You mentioned CBS earlier, but while this might be the Netflix equivalent of a CBS sitcom, its lackadaisical attitude toward profanity and nudity would never fly on a network. And while I do not fear F-bombs or Mr. Kutcher’s exposed buttocks, the fact that those things happen almost carelessly made me feel like I was watching a web series at times, not a professionally made TV show made by professionals. I also found myself incredibly distracted by the fact that there was no effort made to conceal/obscure brands and logos, especially liquor brands. I wonder how Jim Beam is going to feel after watching Colt drain a glass full of its clearly identified bourbon and then get arrested for driving drunk.  
Drunk driving, swearing, sexin’: It’s safe to say that this isn’t a show meant for a family audience. Which leads me to ask you, who do you think this show is for? 

Ben: I’d argue it’s for about half the country: the folks in the flyover states who bemoan standards and practices, that wish that Charlie Sheen had been able to drop a few F-bombs on “Two and a Half Men” and that they had the chance to see a few naked stars on their Thursday night comedy block. “The Ranch” is shamelessly, boastfully targeted at the very people most of television makes fun of or pretends don’t exist. It’s made for the family it presents, and I don’t really see anything wrong with that. The sporadic vulgarities only reminded me of the freedoms we enjoy in this great country — and now enjoy via Netflix’s lack of censorship — while Kutcher’s bare buttocks only begged the question as to why there wasn’t any female nudity to even things out. 

And this leads me to my final point: For as much as I’d like to pretend this show is as simple-minded as it pretends to be, it’s hard not to watch five hours of “The Ranch” and not end up convinced it serves as commentary on the current state of television. I mean, where else can you see something like this in the modern landscape of ultra serious dramas, superhero series and comedies all-too-concerned with stroking their stars’ egos? In an era where meta humor reigns supreme, “The Ranch” serves as a reminder of what television was built on — likable stars and laugh tracks — as well as what it can become. Those curse words you call careless I call commendable. Embrace the future by recommitting to the past: That’s what “The Ranch” is all about. 

Liz: I’d love to see your census numbers that suggest that the demographic you describe represents “half the country,” because I think creating that concept is honestly unfair to the real existence of diversity within this country, even in the Midwest. And while I don’t disagree that those who watch this show and recognize themselves in these characters are the target audience, there are so many great examples right now of shows that have universal appeal despite telling diverse stories. You shouldn’t have to be a good ol’ boy from the midwest to enjoy “The Ranch,” and it also shouldn’t be assumed you’ll like “The Ranch” because you’re a good ol’ boy from the midwest. Quality should win out, in the end.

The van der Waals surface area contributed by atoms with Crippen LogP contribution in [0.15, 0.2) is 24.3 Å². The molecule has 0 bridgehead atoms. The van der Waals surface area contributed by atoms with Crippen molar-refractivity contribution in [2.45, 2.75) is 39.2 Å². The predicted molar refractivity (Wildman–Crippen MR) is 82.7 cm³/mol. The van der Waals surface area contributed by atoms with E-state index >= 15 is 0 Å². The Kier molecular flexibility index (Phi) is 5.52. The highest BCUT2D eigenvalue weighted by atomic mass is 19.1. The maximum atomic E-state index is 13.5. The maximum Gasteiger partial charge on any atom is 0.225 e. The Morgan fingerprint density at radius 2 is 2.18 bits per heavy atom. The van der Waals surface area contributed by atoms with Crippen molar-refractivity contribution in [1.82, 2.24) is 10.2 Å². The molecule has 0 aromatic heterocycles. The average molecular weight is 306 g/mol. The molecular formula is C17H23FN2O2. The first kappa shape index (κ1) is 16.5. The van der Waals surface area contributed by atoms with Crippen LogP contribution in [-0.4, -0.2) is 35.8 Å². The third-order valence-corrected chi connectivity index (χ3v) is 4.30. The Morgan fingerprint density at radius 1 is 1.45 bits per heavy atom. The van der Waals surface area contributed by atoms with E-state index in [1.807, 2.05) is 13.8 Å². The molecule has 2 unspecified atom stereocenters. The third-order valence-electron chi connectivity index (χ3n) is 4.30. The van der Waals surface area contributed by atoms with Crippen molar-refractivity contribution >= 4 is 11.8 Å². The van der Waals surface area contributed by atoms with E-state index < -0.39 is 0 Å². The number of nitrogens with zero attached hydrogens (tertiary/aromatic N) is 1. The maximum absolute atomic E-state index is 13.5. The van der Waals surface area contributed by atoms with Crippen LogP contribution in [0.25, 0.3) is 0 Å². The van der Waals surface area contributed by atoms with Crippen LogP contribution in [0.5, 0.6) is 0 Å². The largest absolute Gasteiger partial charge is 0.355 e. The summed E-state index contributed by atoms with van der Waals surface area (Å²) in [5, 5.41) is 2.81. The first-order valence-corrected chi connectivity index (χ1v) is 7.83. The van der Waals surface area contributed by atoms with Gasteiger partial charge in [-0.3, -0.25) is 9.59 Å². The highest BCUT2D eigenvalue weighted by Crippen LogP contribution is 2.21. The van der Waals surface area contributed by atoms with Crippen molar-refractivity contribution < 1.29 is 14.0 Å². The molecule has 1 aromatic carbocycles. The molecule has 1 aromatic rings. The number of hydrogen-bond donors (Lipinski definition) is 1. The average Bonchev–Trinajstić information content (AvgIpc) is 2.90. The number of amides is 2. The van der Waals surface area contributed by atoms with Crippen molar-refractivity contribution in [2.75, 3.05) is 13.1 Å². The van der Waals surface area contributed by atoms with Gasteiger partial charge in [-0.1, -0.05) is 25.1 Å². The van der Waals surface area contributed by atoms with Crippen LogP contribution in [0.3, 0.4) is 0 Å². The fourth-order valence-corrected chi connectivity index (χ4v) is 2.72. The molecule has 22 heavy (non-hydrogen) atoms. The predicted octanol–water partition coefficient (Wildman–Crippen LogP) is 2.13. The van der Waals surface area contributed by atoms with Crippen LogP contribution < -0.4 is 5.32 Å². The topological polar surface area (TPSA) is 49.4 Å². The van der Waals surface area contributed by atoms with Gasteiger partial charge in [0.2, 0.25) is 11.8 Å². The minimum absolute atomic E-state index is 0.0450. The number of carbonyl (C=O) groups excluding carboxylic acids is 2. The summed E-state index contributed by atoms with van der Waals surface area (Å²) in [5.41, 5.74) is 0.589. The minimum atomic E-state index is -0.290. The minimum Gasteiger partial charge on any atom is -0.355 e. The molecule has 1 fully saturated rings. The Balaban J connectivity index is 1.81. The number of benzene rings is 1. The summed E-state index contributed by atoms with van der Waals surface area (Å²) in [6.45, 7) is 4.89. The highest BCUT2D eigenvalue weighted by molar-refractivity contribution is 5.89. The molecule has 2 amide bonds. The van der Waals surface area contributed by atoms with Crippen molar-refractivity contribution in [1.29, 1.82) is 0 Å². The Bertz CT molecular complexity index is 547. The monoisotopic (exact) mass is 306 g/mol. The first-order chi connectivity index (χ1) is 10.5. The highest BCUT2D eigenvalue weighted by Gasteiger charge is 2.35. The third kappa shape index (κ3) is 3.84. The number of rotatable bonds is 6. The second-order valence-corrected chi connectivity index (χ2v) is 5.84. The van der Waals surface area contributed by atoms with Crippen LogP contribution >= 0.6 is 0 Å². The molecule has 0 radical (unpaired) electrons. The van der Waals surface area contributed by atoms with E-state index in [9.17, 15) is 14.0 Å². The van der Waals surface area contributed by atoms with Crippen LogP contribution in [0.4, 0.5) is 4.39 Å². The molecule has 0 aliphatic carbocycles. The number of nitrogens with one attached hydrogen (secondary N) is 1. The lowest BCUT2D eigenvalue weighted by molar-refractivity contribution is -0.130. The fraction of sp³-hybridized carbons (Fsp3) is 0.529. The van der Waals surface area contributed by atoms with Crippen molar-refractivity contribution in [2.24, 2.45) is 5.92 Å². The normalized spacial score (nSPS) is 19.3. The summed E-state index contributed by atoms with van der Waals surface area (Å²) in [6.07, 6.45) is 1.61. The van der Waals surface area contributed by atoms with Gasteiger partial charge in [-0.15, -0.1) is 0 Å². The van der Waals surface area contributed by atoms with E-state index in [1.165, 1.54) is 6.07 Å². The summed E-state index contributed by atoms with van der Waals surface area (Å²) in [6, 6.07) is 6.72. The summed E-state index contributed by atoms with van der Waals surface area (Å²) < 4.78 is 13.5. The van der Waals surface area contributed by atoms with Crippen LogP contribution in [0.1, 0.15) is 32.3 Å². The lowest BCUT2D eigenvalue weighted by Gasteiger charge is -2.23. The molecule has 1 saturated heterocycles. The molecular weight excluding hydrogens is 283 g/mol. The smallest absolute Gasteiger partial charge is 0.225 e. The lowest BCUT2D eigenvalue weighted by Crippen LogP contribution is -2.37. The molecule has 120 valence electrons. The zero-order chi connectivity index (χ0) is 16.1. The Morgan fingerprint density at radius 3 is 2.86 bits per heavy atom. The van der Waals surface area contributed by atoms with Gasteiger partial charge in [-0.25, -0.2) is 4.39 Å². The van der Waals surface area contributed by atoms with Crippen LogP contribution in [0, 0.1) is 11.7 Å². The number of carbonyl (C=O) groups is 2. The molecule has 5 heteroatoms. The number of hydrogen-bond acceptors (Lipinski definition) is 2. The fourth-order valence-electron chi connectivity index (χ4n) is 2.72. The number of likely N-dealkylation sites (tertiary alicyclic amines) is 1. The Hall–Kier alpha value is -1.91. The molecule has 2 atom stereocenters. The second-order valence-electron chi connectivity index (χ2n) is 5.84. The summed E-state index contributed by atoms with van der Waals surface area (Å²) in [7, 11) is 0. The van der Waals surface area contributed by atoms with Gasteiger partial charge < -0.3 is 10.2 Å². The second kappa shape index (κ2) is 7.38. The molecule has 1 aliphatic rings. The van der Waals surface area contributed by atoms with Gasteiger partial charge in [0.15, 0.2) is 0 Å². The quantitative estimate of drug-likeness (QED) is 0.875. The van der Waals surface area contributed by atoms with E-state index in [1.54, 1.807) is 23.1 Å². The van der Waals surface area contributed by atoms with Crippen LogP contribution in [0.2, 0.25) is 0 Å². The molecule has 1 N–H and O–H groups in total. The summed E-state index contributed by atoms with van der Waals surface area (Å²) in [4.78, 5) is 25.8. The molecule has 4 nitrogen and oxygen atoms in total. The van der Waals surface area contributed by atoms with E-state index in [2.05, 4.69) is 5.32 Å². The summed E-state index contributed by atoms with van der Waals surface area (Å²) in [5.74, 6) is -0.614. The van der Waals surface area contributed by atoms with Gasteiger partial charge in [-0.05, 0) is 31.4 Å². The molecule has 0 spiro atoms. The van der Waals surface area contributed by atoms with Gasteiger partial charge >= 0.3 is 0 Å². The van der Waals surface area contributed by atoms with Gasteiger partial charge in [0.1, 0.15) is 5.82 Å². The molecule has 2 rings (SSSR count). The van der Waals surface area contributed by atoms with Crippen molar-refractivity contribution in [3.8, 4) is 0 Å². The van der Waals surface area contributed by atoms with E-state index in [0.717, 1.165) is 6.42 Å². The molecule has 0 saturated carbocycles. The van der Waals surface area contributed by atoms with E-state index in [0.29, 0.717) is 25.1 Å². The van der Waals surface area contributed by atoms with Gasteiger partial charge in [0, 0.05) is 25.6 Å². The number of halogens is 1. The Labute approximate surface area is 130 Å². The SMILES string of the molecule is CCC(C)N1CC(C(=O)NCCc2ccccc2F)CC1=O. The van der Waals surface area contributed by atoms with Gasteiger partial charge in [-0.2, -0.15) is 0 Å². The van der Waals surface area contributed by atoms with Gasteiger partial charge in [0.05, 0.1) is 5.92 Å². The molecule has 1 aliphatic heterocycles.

Ben: A fair point, Liz, and one I won’t fight you on if you’ll just let me say one more thing in my defense. 

Liz: Shoot.

Ben: April Fools, Liz! Did I get you? Did you figure it out? I wasn’t sure if invoking one of my most hated offensive phrases — “flyover states” — had tipped you off, but I sure hope not. This prank has been long in the works. 

A brief explanation: Dear readers, after setting Liz up for days with casual asides about “kind of liking” this show, all while knowing her vocal — and just — disdain for it, I just couldn’t resist the chance to prank her while reviewing this April Fool’s Day release. Indeed, my side of the above exchange has all been one big waste of your time — though a few truthful tidbits leaked in, like Kutcher being a great ambassador for Iowa and the entire paragraph on Elliott’s performance. I do apologize to anyone who (rightly) sees me writing a good 800 words of lies as self-aggrandizing and/or pompous, but I was hoping Liz would shred the dissenting, inaccurate, devil’s advocate argument I put forward as a means to silence any actual supporters of this offensive and lazy effort. And she did just that.

Still, in a sincere effort to make amends, let me sum up my honest thoughts about “The Ranch” quickly: a truly dreadful sitcom as appalling as Liz has claimed. It’s also truly insulting to myself, a born-and-raised country kid taken aback by the presentation of my small-town kin as sexist oafs lacking a sense of humor — or at least lacking a good one. Liz was spot-on with her analysis, as always, so do avoid this Netflix comedy, and I’ll completely understand if you never trust me again. You’re probably better served by always listening to Liz, anyway. 

Liz, Happy April Fool’s Day — or, as it’s likely to be known from here forward, Happy Anniversary of Ben’s Brutal and Lengthy Death.

Liz: [ACTUAL ORIGINAL REACTION CENSORED.] Well-played, Travers. Very well-played. 

Not-so-well-played, “The Ranch.”

Grade: D+